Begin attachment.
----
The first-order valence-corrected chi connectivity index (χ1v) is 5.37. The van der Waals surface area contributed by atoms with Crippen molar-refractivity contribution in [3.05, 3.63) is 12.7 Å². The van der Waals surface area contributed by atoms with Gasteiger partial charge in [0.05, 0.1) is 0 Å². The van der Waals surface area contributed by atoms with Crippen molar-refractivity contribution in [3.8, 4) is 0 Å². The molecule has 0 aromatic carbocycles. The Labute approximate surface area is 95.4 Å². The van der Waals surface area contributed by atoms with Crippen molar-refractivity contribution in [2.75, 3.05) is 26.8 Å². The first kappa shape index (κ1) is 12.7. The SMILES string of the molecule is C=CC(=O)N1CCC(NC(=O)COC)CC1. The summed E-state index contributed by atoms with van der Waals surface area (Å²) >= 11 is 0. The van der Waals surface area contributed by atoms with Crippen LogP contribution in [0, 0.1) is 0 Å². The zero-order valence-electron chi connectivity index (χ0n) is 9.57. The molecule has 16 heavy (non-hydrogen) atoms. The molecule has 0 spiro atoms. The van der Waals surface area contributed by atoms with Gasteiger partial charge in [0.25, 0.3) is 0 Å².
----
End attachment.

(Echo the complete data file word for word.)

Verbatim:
The first-order valence-corrected chi connectivity index (χ1v) is 5.37. The van der Waals surface area contributed by atoms with Crippen molar-refractivity contribution in [3.05, 3.63) is 12.7 Å². The van der Waals surface area contributed by atoms with Gasteiger partial charge in [0.05, 0.1) is 0 Å². The van der Waals surface area contributed by atoms with Crippen molar-refractivity contribution in [3.8, 4) is 0 Å². The molecule has 0 aromatic carbocycles. The Labute approximate surface area is 95.4 Å². The van der Waals surface area contributed by atoms with Crippen molar-refractivity contribution in [2.75, 3.05) is 26.8 Å². The first kappa shape index (κ1) is 12.7. The SMILES string of the molecule is C=CC(=O)N1CCC(NC(=O)COC)CC1. The summed E-state index contributed by atoms with van der Waals surface area (Å²) >= 11 is 0. The van der Waals surface area contributed by atoms with Crippen LogP contribution in [0, 0.1) is 0 Å². The zero-order valence-electron chi connectivity index (χ0n) is 9.57. The molecule has 16 heavy (non-hydrogen) atoms. The molecule has 0 spiro atoms. The van der Waals surface area contributed by atoms with Gasteiger partial charge in [0.25, 0.3) is 0 Å².